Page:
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Thousands of investor properties expected to sell this year

Investors are bringing more properties to the market.

By: Sally Lindsay

6 February 2024

In the latest Tony Alexander/NZHL Property Report 14% of real estate agents say investors are bringing them more properties to sell.

This is the highest reading on record and Alexander says despite the coalition government reinstating tax deductibility to 100% next year, many investors “are of a mind to reduce their presence in the rental sector”.

The government’s intention to bring the Brightline test back from 10 years to two years in July is expected to result in a wave of investor selling – perhaps tens of thousands of properties.

When the Brightline changes in July, about 250,000 properties will be outside the test. Not all of these will be investor-owned properties, perhaps 75,000-100,000 will fall into this category. Not all of these will come on to the market, but property pundits are picking 1-10% will as investors struggle with cashflow and are chomping at the bit to sell. That will make a big dent in the supply of rentals.

However, agents are noticing more investors in the market to buy. It was not until the end of September that more agents said they were seeing more investors than seeing fewer. Since then, investors have retained their stand, but they are still not that positive as they remain constrained by sharp cost increases.

For those investors who are looking to buy, their main motivation is the hope of finding a bargain. There was a list if expectations of price rises over the September quarter, but that gain has now steadied. Interest rates are still too high to act as a buying motivator – in contrast to 2020.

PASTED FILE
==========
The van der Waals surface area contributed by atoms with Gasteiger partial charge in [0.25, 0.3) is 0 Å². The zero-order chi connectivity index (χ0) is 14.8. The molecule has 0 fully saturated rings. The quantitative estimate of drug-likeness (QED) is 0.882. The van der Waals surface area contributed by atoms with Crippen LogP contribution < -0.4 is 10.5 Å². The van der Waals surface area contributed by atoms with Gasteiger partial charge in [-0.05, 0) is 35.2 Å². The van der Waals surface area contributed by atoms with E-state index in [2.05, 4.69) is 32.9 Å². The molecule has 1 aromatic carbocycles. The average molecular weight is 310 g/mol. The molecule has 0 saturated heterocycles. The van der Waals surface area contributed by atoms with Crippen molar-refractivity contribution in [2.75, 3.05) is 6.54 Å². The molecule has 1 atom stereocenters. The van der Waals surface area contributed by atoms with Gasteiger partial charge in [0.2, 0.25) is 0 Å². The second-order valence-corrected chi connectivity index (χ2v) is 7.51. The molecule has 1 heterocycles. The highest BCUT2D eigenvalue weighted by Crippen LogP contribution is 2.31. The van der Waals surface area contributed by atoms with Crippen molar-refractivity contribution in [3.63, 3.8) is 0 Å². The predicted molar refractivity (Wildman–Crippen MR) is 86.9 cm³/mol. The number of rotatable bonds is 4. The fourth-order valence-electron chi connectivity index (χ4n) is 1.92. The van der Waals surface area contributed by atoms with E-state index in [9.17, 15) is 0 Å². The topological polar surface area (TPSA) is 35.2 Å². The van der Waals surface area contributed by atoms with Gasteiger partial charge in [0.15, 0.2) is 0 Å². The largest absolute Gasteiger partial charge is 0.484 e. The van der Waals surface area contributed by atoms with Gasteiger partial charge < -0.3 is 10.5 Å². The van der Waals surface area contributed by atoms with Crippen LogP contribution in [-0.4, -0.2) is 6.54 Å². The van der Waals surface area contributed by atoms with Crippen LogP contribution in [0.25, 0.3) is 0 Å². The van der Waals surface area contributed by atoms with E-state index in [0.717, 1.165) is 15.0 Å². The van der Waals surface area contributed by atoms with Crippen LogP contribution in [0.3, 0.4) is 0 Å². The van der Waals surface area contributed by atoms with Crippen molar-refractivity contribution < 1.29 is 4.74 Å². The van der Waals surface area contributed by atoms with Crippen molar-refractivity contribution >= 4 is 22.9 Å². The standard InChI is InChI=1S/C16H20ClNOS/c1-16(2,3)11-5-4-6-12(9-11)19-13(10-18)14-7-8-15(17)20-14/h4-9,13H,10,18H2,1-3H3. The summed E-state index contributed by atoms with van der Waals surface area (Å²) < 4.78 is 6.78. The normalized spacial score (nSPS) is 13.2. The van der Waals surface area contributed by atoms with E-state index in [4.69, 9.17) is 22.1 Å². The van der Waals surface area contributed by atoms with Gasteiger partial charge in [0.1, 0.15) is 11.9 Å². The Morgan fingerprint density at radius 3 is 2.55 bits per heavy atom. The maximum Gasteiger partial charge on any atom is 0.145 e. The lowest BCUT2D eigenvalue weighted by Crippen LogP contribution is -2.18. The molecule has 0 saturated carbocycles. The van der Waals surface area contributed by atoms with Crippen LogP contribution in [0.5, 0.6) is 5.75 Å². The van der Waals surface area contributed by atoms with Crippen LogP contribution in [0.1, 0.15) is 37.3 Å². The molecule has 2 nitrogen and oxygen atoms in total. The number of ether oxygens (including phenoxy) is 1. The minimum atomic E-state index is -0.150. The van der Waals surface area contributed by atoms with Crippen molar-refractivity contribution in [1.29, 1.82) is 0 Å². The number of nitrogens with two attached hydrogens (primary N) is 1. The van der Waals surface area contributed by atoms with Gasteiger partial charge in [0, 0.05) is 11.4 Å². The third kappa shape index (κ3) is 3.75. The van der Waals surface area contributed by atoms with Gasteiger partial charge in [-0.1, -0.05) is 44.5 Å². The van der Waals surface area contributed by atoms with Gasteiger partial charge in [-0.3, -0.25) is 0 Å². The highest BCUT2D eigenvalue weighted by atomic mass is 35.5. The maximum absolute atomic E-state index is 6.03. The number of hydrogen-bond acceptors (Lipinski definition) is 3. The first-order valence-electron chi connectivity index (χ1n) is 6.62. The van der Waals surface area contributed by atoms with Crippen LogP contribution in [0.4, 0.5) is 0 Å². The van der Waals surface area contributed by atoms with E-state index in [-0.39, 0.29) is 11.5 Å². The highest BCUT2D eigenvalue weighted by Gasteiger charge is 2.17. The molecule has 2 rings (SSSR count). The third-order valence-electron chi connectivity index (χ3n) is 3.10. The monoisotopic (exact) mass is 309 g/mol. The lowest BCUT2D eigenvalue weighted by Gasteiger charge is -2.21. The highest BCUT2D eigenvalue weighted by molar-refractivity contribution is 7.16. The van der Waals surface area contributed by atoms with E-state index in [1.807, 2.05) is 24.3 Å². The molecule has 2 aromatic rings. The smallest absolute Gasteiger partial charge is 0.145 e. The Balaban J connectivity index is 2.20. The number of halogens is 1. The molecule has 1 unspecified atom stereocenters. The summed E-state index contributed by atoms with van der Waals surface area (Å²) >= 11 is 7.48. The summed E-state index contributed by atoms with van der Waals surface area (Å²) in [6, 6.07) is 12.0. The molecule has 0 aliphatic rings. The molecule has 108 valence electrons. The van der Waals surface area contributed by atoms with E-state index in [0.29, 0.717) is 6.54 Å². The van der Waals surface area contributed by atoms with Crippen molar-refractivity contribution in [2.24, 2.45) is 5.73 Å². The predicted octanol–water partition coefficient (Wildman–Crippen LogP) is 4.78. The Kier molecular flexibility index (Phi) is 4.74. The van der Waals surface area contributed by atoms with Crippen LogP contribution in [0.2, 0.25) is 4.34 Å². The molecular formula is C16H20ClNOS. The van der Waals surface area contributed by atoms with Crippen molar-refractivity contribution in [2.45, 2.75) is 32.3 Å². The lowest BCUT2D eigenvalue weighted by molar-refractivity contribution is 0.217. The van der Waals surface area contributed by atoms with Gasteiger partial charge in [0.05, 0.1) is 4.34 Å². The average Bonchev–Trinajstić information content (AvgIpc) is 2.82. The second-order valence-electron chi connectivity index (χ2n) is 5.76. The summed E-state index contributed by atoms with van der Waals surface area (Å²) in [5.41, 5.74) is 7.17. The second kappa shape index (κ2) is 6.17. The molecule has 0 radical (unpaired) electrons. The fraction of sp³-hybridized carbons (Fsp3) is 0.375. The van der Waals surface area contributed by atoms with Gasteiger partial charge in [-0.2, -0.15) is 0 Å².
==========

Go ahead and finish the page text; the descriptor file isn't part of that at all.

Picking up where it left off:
The main concerns of all buyers are access to finance, interest rates and not enough listings. Concerns about the availability of finance have remained steady. Credit remains hard to get for many people and is the cause of many deals falling over, according to agents.

Tough times ahead

Meanwhile, building consents continue to drop on an annual basis, reflecting tough times ahead for the building sector and a tighter housing market for prospective buyers, Satish Ranchhod, Westpac’s senior economist says.

Data from Stats NZ shows 39,900 new homes were consented in the year ended October 2023, down 21 per cent compared with the year ended October 2022.

Ranchhod says large increases in interest rates and build costs, and lower home prices, have left prospective buyers feeling nervous about making purchases and developers reluctant to bring new projects to market. “That widespread downturn in consents over the past year reinforces our expectations for a sharp fall in residential construction in 2024. Those we’ve spoken to in the industry have highlighted a sharp drop in forward orders.

“At the same time, population growth is surging, and we expect house price growth will take a step higher this year supported by changes in government policy (such as fully reinstating interest deductibility for rental properties).

“Over time, those factors will help to support building activity. However, tight financial conditions still signal some tough times ahead for the building sector.”

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